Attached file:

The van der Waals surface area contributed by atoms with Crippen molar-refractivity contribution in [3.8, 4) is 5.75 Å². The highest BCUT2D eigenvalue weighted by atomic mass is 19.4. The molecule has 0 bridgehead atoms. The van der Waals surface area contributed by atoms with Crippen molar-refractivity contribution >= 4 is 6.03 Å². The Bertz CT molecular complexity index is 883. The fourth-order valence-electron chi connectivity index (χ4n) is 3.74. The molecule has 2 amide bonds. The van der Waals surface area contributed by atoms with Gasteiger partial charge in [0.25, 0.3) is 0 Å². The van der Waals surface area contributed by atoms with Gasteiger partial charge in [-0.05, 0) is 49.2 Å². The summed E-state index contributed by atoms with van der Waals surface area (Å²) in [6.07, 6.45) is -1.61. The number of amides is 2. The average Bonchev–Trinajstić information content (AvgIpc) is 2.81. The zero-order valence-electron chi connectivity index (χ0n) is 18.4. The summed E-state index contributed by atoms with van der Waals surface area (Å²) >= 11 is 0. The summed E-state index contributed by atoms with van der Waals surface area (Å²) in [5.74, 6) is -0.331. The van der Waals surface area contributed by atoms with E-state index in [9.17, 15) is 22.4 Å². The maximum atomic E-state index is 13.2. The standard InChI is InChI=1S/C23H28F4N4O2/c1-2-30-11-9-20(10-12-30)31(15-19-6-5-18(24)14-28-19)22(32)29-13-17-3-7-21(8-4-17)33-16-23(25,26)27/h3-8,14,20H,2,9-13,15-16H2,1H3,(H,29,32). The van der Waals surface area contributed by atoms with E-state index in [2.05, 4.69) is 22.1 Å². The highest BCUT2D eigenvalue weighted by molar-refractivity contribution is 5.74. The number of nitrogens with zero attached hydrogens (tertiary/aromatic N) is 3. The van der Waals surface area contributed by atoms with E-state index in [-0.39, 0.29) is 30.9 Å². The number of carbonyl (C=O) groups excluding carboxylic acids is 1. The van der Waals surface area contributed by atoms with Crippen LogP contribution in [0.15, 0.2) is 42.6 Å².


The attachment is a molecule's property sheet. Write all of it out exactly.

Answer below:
The van der Waals surface area contributed by atoms with Crippen molar-refractivity contribution in [3.8, 4) is 5.75 Å². The highest BCUT2D eigenvalue weighted by atomic mass is 19.4. The molecule has 0 bridgehead atoms. The van der Waals surface area contributed by atoms with Crippen molar-refractivity contribution >= 4 is 6.03 Å². The Bertz CT molecular complexity index is 883. The fourth-order valence-electron chi connectivity index (χ4n) is 3.74. The molecule has 2 amide bonds. The van der Waals surface area contributed by atoms with Gasteiger partial charge in [0.25, 0.3) is 0 Å². The van der Waals surface area contributed by atoms with Gasteiger partial charge in [-0.05, 0) is 49.2 Å². The summed E-state index contributed by atoms with van der Waals surface area (Å²) in [6.07, 6.45) is -1.61. The number of amides is 2. The average Bonchev–Trinajstić information content (AvgIpc) is 2.81. The zero-order valence-electron chi connectivity index (χ0n) is 18.4. The summed E-state index contributed by atoms with van der Waals surface area (Å²) >= 11 is 0. The summed E-state index contributed by atoms with van der Waals surface area (Å²) in [5.74, 6) is -0.331. The van der Waals surface area contributed by atoms with E-state index in [9.17, 15) is 22.4 Å². The maximum atomic E-state index is 13.2. The standard InChI is InChI=1S/C23H28F4N4O2/c1-2-30-11-9-20(10-12-30)31(15-19-6-5-18(24)14-28-19)22(32)29-13-17-3-7-21(8-4-17)33-16-23(25,26)27/h3-8,14,20H,2,9-13,15-16H2,1H3,(H,29,32). The van der Waals surface area contributed by atoms with E-state index in [2.05, 4.69) is 22.1 Å². The highest BCUT2D eigenvalue weighted by molar-refractivity contribution is 5.74. The number of nitrogens with zero attached hydrogens (tertiary/aromatic N) is 3. The van der Waals surface area contributed by atoms with E-state index in [-0.39, 0.29) is 30.9 Å². The number of carbonyl (C=O) groups excluding carboxylic acids is 1. The van der Waals surface area contributed by atoms with Crippen LogP contribution in [0.15, 0.2) is 42.6 Å².